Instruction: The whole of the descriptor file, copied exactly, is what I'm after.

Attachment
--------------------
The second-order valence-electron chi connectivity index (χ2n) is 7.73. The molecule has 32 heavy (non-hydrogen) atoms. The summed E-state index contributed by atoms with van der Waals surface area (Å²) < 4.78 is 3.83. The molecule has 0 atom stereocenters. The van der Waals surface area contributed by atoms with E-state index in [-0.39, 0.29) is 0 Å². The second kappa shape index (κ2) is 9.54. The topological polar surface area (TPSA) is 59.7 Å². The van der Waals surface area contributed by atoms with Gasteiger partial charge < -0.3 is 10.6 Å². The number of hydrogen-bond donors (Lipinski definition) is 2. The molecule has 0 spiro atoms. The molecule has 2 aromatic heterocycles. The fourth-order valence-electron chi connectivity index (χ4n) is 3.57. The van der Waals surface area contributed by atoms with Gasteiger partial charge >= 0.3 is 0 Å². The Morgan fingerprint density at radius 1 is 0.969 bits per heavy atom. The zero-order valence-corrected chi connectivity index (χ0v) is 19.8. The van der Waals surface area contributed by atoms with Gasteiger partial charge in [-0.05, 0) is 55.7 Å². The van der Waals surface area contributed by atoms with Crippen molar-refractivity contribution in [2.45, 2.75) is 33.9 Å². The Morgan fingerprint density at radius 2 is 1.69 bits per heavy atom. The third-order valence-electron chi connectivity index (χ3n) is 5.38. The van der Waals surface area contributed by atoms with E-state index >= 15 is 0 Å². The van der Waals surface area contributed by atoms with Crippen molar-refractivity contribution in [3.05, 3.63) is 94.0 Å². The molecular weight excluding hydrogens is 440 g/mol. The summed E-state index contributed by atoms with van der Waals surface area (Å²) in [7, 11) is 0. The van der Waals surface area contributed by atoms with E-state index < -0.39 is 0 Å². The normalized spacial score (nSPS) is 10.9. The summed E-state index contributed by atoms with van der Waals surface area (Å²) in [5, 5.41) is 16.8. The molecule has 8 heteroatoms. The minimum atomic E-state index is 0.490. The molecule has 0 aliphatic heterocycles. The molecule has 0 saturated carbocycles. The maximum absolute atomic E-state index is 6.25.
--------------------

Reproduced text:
The second-order valence-electron chi connectivity index (χ2n) is 7.73. The molecule has 32 heavy (non-hydrogen) atoms. The summed E-state index contributed by atoms with van der Waals surface area (Å²) < 4.78 is 3.83. The molecule has 0 atom stereocenters. The van der Waals surface area contributed by atoms with E-state index in [-0.39, 0.29) is 0 Å². The second kappa shape index (κ2) is 9.54. The topological polar surface area (TPSA) is 59.7 Å². The van der Waals surface area contributed by atoms with Gasteiger partial charge < -0.3 is 10.6 Å². The number of hydrogen-bond donors (Lipinski definition) is 2. The molecule has 0 spiro atoms. The molecule has 2 aromatic heterocycles. The fourth-order valence-electron chi connectivity index (χ4n) is 3.57. The van der Waals surface area contributed by atoms with Gasteiger partial charge >= 0.3 is 0 Å². The Morgan fingerprint density at radius 1 is 0.969 bits per heavy atom. The zero-order valence-corrected chi connectivity index (χ0v) is 19.8. The van der Waals surface area contributed by atoms with Gasteiger partial charge in [-0.05, 0) is 55.7 Å². The van der Waals surface area contributed by atoms with Crippen molar-refractivity contribution in [2.45, 2.75) is 33.9 Å². The Morgan fingerprint density at radius 2 is 1.69 bits per heavy atom. The third-order valence-electron chi connectivity index (χ3n) is 5.38. The van der Waals surface area contributed by atoms with E-state index >= 15 is 0 Å². The van der Waals surface area contributed by atoms with Crippen molar-refractivity contribution in [3.05, 3.63) is 94.0 Å². The molecular weight excluding hydrogens is 440 g/mol. The summed E-state index contributed by atoms with van der Waals surface area (Å²) in [7, 11) is 0. The van der Waals surface area contributed by atoms with E-state index < -0.39 is 0 Å². The normalized spacial score (nSPS) is 10.9. The summed E-state index contributed by atoms with van der Waals surface area (Å²) in [5, 5.41) is 16.8. The molecule has 8 heteroatoms. The minimum atomic E-state index is 0.490. The molecule has 0 aliphatic heterocycles. The molecule has 0 saturated carbocycles. The maximum absolute atomic E-state index is 6.25.